Traffic Ticket Laws refers to the rules that regulate the manner with which motor vehicles operate on public roads.
The main purpose of this law is to prevent unsafe driving, raise revenue and promote efficiency on public roadways.
Law enforcement agencies across all levels of government are charged with enforcing traffic laws in areas under their jurisdictions.
In a situation where a driver violates the law that guides traffic, a written citation (or ticket) is issued to these offender(s) at the time they violate the law.
However, if the offense was serious, the prosecuting attorney may file charges against the offenders in lies of the citation (or ticket).
There are essentially two classes of traffic violations: moving violations and non-moving violations.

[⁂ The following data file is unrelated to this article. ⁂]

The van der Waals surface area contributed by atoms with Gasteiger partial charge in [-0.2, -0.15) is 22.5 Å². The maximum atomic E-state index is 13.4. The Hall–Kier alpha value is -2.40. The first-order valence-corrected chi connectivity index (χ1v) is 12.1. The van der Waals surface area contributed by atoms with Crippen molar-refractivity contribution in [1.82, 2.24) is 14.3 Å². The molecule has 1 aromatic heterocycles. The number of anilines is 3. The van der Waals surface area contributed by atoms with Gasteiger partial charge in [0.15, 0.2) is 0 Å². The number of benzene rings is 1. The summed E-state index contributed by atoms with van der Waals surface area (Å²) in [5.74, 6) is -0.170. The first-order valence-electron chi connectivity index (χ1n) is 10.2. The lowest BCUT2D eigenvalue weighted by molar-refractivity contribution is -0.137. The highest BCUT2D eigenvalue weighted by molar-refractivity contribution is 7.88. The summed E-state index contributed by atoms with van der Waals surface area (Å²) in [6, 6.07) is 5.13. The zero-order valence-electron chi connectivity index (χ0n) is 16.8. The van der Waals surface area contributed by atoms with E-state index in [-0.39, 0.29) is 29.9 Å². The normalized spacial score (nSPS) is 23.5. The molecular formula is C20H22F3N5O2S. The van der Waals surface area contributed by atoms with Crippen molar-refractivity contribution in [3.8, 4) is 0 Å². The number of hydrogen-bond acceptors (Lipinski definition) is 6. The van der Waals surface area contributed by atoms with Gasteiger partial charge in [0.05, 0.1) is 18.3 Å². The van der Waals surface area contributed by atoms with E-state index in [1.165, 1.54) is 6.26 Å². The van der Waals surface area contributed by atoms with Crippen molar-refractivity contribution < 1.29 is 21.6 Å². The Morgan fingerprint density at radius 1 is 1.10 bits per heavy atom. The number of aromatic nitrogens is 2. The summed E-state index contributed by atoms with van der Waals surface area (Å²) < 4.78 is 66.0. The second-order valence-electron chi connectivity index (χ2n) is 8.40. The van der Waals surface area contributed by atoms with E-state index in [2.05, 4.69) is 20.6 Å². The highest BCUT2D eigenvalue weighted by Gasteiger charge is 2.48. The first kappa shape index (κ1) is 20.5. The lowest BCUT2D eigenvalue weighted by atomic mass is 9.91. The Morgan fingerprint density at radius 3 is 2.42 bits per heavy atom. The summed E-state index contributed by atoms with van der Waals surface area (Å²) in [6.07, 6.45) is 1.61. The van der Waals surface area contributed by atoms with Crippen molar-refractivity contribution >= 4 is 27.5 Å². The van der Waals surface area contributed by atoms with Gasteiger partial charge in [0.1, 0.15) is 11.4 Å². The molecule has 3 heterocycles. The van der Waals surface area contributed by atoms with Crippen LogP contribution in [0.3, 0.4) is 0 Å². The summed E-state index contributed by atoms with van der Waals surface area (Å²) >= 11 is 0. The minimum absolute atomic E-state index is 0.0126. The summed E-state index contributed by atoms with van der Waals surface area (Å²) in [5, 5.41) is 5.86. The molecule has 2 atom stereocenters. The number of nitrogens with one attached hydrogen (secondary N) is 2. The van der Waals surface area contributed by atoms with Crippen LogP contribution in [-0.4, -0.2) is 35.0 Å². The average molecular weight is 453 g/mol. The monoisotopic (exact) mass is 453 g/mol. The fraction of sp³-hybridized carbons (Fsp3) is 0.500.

Non-moving violations. This refers to tickets issued for infractions such as parking in an improper manner or allowing the registration of the vehicle to lapse, also, for broken or missing equipment.
The penalties for committing infractions of traffic laws depends on the severity of the offense committed by the driver and the penalties vary from a verbal warning to spending time in prison.
Tickets from broken or missing equipment can be resolved when the vehicle is repaired or replaced and then inspected by a police officer.
Common offenses such as speeding may require the driver to pay a particular amount to the court, with the price being based on a fee schedule.
More serious offenses usually attract the appearance in court where a judge will decide the penalty for the offense.
Traffic tickets can result in civil penalties, an example of which is the state department of transportation deciding to revoke, suspend or permanently cancel the driving privileges of an offender; as a result of infractions such as driving recklessly, DUIs or accumulation of points to demerit the driver based on multiple violations of less serious traffic laws.